Five promoted in Stamford Police Department
STAMFORD — Mayor David Martin said the promotions of five police officers this week is more an indication of their potential in their new roles than their decorated accomplishments.
“Gentleman, a lot of people believe you being promoted was a recognition of what you have done,” Martin said Tuesday at the Government Center ceremony. “You have been promoted because we have a hope and expectation that you will do more in your future position than what you have done in the past.”
About 80 family, friends and colleagues watched the promotions of Capt. Thomas Barcello, 49, Lt. Douglas Deiso, 47, and Sgts. Jeffrey Booth, 47, Rafael Barquero, 45, and Ryan McAllister, 41.
“Remain humble and be compassionate to those who have not been as fortunate as you,” Police Chief Jon Fontneau told the group. “Be honest, not only to yourself, but to everyone you come in contact with. Be loyal to the police department and everyone you work with. Be accessible to the public and always, always, always and I can’t say this enough, treat people the way you would like to be treated.
“Take ownership for your actions, and more importantly, for your lack of actions. Lead by example and lead with honor.”
Public Safety Director Ted Jankowski said the promotions are the result of the officers’ relentless work.
“Your hard work and dedication has shown through as Stamford remains the safest city in Connecticut and in New England,” he said. “I also note that this sacrifice was shared by your family and I want to say ‘thank you’ to your family members for their support and your success in the department.”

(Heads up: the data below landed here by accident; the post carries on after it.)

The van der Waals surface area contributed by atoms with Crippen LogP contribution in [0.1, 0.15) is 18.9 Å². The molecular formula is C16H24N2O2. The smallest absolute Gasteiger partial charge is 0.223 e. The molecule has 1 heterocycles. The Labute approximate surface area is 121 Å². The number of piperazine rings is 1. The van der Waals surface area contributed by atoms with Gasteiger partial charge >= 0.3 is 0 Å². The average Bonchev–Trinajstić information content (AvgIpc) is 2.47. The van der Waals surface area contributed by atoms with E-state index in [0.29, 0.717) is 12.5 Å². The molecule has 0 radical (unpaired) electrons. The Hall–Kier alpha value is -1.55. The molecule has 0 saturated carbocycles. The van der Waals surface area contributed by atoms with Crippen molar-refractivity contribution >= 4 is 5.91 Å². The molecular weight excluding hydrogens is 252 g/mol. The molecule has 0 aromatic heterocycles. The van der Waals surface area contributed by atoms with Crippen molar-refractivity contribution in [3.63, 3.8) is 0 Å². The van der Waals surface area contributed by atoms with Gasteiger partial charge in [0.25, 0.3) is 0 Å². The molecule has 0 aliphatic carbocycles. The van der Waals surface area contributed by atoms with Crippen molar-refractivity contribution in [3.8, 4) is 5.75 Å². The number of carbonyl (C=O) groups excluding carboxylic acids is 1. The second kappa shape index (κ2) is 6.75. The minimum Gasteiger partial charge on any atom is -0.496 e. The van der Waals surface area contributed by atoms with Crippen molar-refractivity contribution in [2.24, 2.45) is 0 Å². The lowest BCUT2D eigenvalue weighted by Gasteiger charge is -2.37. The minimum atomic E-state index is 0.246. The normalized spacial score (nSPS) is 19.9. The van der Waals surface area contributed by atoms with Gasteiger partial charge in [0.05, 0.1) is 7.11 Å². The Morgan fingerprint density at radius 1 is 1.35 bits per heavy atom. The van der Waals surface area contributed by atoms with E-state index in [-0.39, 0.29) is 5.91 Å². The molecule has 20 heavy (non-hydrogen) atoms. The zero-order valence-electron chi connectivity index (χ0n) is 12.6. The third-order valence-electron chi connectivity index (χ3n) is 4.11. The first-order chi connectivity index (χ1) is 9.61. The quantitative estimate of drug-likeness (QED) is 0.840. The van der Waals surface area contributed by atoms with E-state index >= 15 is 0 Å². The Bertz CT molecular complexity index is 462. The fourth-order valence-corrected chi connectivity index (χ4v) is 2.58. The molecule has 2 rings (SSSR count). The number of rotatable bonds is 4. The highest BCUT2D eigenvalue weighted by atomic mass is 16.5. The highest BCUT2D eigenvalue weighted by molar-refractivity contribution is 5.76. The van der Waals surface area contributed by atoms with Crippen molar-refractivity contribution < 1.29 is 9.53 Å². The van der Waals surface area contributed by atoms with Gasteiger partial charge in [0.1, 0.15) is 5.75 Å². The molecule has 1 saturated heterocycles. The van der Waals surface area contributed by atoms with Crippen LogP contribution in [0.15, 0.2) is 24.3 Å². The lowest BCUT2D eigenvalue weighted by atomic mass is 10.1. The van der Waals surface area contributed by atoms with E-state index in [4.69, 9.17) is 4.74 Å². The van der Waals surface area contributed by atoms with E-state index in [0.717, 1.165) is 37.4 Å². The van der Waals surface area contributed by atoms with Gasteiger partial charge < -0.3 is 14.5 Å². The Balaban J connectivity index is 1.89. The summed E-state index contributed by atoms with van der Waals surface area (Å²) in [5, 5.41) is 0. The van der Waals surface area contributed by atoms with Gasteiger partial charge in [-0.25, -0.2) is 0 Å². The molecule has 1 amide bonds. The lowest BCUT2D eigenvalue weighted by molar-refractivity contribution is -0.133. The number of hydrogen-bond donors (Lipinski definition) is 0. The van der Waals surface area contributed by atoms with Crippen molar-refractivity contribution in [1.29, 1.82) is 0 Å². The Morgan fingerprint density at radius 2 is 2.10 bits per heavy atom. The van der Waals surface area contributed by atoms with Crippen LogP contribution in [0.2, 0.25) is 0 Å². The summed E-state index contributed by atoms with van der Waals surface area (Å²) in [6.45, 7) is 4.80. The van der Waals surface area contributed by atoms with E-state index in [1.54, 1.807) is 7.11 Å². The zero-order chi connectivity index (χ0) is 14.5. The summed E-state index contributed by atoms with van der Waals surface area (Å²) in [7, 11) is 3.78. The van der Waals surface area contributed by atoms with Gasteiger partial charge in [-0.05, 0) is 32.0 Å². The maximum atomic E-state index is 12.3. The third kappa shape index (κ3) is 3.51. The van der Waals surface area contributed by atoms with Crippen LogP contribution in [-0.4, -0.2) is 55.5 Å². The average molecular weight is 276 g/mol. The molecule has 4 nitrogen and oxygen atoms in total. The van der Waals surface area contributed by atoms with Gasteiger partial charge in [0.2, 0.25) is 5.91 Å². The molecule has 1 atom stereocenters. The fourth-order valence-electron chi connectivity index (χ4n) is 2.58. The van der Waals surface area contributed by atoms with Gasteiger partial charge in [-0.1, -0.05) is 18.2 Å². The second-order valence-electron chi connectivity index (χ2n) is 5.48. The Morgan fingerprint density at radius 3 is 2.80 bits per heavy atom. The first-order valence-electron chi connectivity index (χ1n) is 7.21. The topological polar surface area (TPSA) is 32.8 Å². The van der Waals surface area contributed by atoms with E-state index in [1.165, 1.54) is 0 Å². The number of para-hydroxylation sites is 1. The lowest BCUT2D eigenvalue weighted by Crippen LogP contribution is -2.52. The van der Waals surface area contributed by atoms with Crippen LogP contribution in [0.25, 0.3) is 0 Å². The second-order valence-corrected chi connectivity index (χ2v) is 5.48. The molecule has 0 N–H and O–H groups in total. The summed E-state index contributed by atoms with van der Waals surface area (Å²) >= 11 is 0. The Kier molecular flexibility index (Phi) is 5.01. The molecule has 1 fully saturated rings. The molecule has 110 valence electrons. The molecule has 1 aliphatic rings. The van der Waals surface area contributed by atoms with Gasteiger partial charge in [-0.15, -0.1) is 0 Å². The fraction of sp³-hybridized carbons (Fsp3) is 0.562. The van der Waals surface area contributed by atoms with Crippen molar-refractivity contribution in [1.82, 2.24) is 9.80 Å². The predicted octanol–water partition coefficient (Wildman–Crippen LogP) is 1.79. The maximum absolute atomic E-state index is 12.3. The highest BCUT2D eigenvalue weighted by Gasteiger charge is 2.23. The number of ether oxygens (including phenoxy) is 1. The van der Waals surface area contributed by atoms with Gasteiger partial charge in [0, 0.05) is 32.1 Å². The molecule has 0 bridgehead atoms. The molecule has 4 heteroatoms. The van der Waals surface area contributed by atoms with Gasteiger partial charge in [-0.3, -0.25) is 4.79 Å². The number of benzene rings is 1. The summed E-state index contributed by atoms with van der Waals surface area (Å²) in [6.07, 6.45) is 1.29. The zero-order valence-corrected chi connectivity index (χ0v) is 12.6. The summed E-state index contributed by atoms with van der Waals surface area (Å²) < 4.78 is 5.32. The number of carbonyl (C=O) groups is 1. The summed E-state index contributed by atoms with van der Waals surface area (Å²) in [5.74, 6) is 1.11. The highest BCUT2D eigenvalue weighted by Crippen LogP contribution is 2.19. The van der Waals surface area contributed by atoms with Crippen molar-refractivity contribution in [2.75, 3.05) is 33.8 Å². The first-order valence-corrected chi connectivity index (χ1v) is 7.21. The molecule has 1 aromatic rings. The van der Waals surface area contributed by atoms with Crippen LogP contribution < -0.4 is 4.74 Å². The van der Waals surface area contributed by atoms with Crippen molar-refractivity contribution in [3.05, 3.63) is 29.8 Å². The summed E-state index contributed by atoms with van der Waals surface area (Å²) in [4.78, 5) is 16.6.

Barcello said he will miss the Bureau of Criminal Investigations, where he supervised three major crime squads, when he becomes the commanding officer on the city’s West Side.
“It’s bittersweet,” he said. “I’m so in tune with what I am doing now in the detective bureau. It is like I am being removed from the guys a bit and now I will be dealing more with the public, which is not a bad thing. But it’s taking me out away from the men and women I have been working with and putting me out there with the public.”
Capt. Richard Conklin, who oversees the investigative wing of the police department, said Barcello was an important asset to the bureau.
“Tommy has been a wonderful addition to our investigative unit,” he said. “We are going to miss him. He has a wonderful work ethic. He is wonderful with our personnel and the community. I’m unhappy he is going to leave us, but he has to go on to his next assignment.”
Deiso, who has been running one of three units in the Narcotics and Organized Crime Squad, will become the night tour supervisor for the patrol division.
“It’s awesome,” he said. “I work for one of the best police departments in New England.”
Conklin said Deiso will also be missed.
“Doug Deiso has been in a number of positions and has done a wonderful job with his crew in the Narcotics and Organized Crime squad,” Conklin said. “He has been in a number of different places around the department, where he has been involved in the uniform division, with our K-9s and in training, where he has distinguished himself at every stop.”
Sgt. Andrew Gallagher said Booth has been a big asset to the Traffic Unit investigating fatal accidents as part of the Collision Analysis and Reconstruction Squad.
“Officer Booth has proven himself as one of our most reliable officers,” Gallagher said. “He is constantly on call and has never not come back when we have needed him to handle any of a number of assignments. He is one of the most well-rounded officers we have.”
McAllister is a 15-year veteran of the department.
“I’m very excited and looking forward to turn to a new chapter,” he said. “And I’ll be learning from the ones who came before me and help teach the new guys.”
Barquero has been an investigator in one of the three major crime squads.
“I feel great and I’m looking forward to the challenge to make this city better,” he said.